Child abduction occurs when a person takes, keeps, or conceals another person's child without the parent’s or guardian’s consent. If you have been charged with child abduction, it is essential to contact an experienced criminal defense attorney as soon as possible because these charges can lead to severe punishments. Our experienced attorneys at Pasadena Criminal Attorney can help evaluate your charges to determine the best course of action. We have helped defend people facing criminal charges in the Pasadena area, and we are available to help you too.
What is Child Abduction?
Child abduction under California law is defined as the unlawful taking, enticement, or detention of a minor by an adult who is not the minor’s legal guardian. It is a serious criminal offense that can lead to severe punishments for the abductor.
The offense of child abduction is governed by California Penal Code sections 278 and 278.5. According to these sections, if an adult takes, entices, or detains a minor for the purpose of keeping them from their legal guardian, then they have committed the crime of child abduction.
There are several elements of the offense that must be proven for a person to be found guilty.
The first element of child abduction charges is that the custodian of the minor must be lawfully entitled to custody of the minor. This means that the custodian has a court order or other legal document granting them the right to custody of the minor, such as a divorce decree or other legal document.
The second element is that the defendant must take, detain, or conceal the minor. This means that the defendant must engage in an act of taking, detaining, or concealing the minor from the lawful custodian.
The third element of child abduction charges in California is that the defendant must have the intent to deprive the lawful custodian of their custody of the minor. This means that the defendant must have the intent to keep the minor away from the lawful custodian or to keep the custodian from exercising their custodial rights.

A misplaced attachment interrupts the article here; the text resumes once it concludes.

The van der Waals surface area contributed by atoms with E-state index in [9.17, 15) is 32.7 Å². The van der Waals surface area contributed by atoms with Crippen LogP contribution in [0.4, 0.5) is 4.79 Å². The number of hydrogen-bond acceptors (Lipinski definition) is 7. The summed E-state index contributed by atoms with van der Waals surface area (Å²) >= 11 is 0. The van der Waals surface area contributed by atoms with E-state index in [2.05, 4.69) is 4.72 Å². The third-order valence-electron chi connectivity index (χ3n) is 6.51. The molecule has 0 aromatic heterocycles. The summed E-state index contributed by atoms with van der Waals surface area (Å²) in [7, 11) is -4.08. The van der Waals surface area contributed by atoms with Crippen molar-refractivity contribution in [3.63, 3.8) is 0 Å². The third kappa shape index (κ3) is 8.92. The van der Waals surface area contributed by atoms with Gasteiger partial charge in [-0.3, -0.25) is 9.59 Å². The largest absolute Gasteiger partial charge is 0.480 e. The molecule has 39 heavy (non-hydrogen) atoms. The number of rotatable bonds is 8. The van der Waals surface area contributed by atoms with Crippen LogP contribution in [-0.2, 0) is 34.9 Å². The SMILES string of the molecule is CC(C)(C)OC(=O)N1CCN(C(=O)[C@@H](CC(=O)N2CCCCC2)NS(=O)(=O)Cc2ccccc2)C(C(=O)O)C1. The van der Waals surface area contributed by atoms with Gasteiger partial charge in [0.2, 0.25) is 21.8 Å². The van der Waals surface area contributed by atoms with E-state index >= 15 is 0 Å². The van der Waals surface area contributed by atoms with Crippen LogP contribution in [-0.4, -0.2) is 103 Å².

Understanding California State Laws on Child Abduction
Child abduction is a serious crime in the state of California, with severe penalties for those found guilty of committing the offense. State law defines the crime as “the taking, enticement, or detention of a minor by a person other than the minor’s parent, guardian, or custodian, without the consent of the minor’s parent, guardian, or custodian, and with the intent to keep or conceal the minor from that parent, guardian, or custodian.”
The California Penal Code states that any person who violates state law and takes, entices, or detains any minor from their parent, guardian, or custodian without their consent and with the intent to keep or conceal the minor from that parent, guardian, or custodian, is guilty of a felony and shall be punished by imprisonment in state prison for two, three, or four years.
When a minor has been taken, enticed, or detained, state law also requires that the abductor be prosecuted with a full range of criminal charges. This includes kidnapping, child abduction, and contributing to the delinquency of a minor, among other offenses. In addition, if the abductor has a prior conviction for any of these offenses, they will face an enhanced sentence.
If a minor has been taken and the abductor is unknown, the California Department of Justice can issue an Amber Alert, which is a public notification system designed to help locate and recover abducted minors. Once an Amber Alert has been issued, it is broadcast on radio, television, and other media outlets in the area where the abduction occurred.
In addition to criminal charges, California state law also allows for civil action to be taken against an abductor. This means that a parent, guardian, or custodian can take the abductor to court and seek financial compensation for any damages resulting from the abduction.
What are the Possible Consequences of Child Abduction in California?
In California, the punishment for child abduction varies depending on the specific facts of the case. The punishment includes imprisonment in state prison for two, three, or four years and up to a $10,000 fine. In addition, the person convicted of child abduction may also be required to register as a sex offender. The court may also order the perpetrator to pay restitution to the victim’s family.